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"If the government creates money all it'll do is cause inflation and we'll all suffer."  This is one of the deadliest lies we've been told for the last 40 years.  For centuries, philosophers and economists thought that any increase in money would always increase prices.  John Maynard Keynes pretty much set the record straight on that about 80 some years ago.  But the idea has been resurrected in the last few decades and is now mainstream again.  It's this rationale that conservatives use to justify destroying social programs, budget cuts, and the basis for the current debt "ceiling" discussions in Washington.  What makes the idea so insidious is that it makes sense on the surface.  With most things, the more of something there is, the less it's worth.  But unlike most things, money has no intrinsic value.  That makes it fundamentally different.  Below I will show you the modern re-emergence of this theory and why it is bullshit.

Money has no value until it is spent.  What that means is that only at the time of purchase does it have an effect on inflation.  For instance whether a single dollar bill is spent 4 times, or 4 dollar bills are spent once, the effect is the same.  To give an example of what I mean, let's look at two scenarios:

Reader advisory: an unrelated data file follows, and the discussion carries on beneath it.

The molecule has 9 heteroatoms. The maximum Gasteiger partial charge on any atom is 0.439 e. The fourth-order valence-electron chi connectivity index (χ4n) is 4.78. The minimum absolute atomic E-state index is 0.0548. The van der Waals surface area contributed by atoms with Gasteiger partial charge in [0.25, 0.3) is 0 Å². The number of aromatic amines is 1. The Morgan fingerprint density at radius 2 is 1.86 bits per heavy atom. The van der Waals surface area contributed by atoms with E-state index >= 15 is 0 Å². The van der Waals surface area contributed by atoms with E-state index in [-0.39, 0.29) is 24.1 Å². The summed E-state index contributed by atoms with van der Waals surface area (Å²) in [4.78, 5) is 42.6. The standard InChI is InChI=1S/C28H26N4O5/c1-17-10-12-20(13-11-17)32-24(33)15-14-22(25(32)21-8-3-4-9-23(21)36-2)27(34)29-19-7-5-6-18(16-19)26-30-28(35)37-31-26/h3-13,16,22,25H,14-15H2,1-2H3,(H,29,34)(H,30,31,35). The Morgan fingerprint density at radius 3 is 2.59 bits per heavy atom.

One day, a cold man buys a coat from a coat shop for a dollar.  Now let's say the owner immediately gives that dollar to one of his employees as their salary for the day.  The employee then turns around and buys a coat as well.  The shop owner then takes that dollar and buys lunch at a cafe.  The owner of the cafe then takes that dollar to the shop and buys a coat.  Finally, the shop owner takes the dollar to the owner of a billboard and buys advertising.  The billboard owner then takes that dollar and buys a coat with it.  On the way home the shop owner buys a book with his dollar from the bookstore.

In the second scenario.  Let's change the order.  The cold man, the cafe owner, the employee, and the billboard owner all come in to the coat shop in the morning and buy a coat for a dollar.  At the end of the day, the shop owner takes those 4$ and pays his employee's salary of 1$, buys dinner at the cafe, buys his billboard ad, and gets his book.  That's 8$ worth of activity from 4 single dollar bills.

In both scenarios, the end result is the same.  4 people have coats, the shop owner has payed his one employee, gotten a meal, has advertising, and bought a book.  That's 8$ worth of activity from a single dollar bill in the first scenario, and 8$ worth of activity from 4 single dollar bills in the second scenario.  How is that possible?  Doesn't more money always mean higher prices?  In short, No.  The rate that money is spent also has an impact on prices.  As far as prices and demand is concerned, a single dollar being spent 10 times has the same effect as 10$ being spent once.